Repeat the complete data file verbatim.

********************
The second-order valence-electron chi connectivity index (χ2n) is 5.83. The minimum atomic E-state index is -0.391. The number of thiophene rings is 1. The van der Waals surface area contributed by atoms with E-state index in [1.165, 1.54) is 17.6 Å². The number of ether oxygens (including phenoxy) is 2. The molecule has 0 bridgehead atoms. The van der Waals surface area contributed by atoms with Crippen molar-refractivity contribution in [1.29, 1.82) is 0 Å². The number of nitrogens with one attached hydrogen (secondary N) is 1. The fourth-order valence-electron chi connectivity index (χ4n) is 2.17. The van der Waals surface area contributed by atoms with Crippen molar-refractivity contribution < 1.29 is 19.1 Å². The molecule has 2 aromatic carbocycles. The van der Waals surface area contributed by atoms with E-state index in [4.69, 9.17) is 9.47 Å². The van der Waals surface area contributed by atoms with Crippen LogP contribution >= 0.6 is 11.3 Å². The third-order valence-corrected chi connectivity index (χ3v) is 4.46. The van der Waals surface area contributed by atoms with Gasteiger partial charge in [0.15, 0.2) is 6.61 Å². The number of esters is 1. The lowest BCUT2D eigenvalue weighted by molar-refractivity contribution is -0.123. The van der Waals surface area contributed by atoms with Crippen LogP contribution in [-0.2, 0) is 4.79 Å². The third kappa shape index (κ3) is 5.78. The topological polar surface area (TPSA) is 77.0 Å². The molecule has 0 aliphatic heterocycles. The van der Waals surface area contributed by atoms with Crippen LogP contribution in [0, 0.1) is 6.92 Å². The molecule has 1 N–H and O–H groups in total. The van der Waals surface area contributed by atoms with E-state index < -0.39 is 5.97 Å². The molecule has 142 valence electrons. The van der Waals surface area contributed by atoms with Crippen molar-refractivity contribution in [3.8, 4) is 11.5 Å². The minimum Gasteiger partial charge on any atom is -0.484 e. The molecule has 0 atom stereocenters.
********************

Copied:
The second-order valence-electron chi connectivity index (χ2n) is 5.83. The minimum atomic E-state index is -0.391. The number of thiophene rings is 1. The van der Waals surface area contributed by atoms with E-state index in [1.165, 1.54) is 17.6 Å². The number of ether oxygens (including phenoxy) is 2. The molecule has 0 bridgehead atoms. The van der Waals surface area contributed by atoms with Crippen molar-refractivity contribution in [1.29, 1.82) is 0 Å². The number of nitrogens with one attached hydrogen (secondary N) is 1. The fourth-order valence-electron chi connectivity index (χ4n) is 2.17. The van der Waals surface area contributed by atoms with Crippen molar-refractivity contribution < 1.29 is 19.1 Å². The molecule has 2 aromatic carbocycles. The van der Waals surface area contributed by atoms with E-state index in [4.69, 9.17) is 9.47 Å². The van der Waals surface area contributed by atoms with Crippen LogP contribution >= 0.6 is 11.3 Å². The third-order valence-corrected chi connectivity index (χ3v) is 4.46. The van der Waals surface area contributed by atoms with Gasteiger partial charge in [0.15, 0.2) is 6.61 Å². The number of esters is 1. The lowest BCUT2D eigenvalue weighted by molar-refractivity contribution is -0.123. The van der Waals surface area contributed by atoms with Crippen LogP contribution in [-0.2, 0) is 4.79 Å². The third kappa shape index (κ3) is 5.78. The topological polar surface area (TPSA) is 77.0 Å². The molecule has 0 aliphatic heterocycles. The van der Waals surface area contributed by atoms with Crippen LogP contribution in [0, 0.1) is 6.92 Å². The molecule has 1 N–H and O–H groups in total. The van der Waals surface area contributed by atoms with E-state index < -0.39 is 5.97 Å². The molecule has 142 valence electrons. The van der Waals surface area contributed by atoms with Crippen molar-refractivity contribution in [3.8, 4) is 11.5 Å². The minimum Gasteiger partial charge on any atom is -0.484 e. The molecule has 0 atom stereocenters.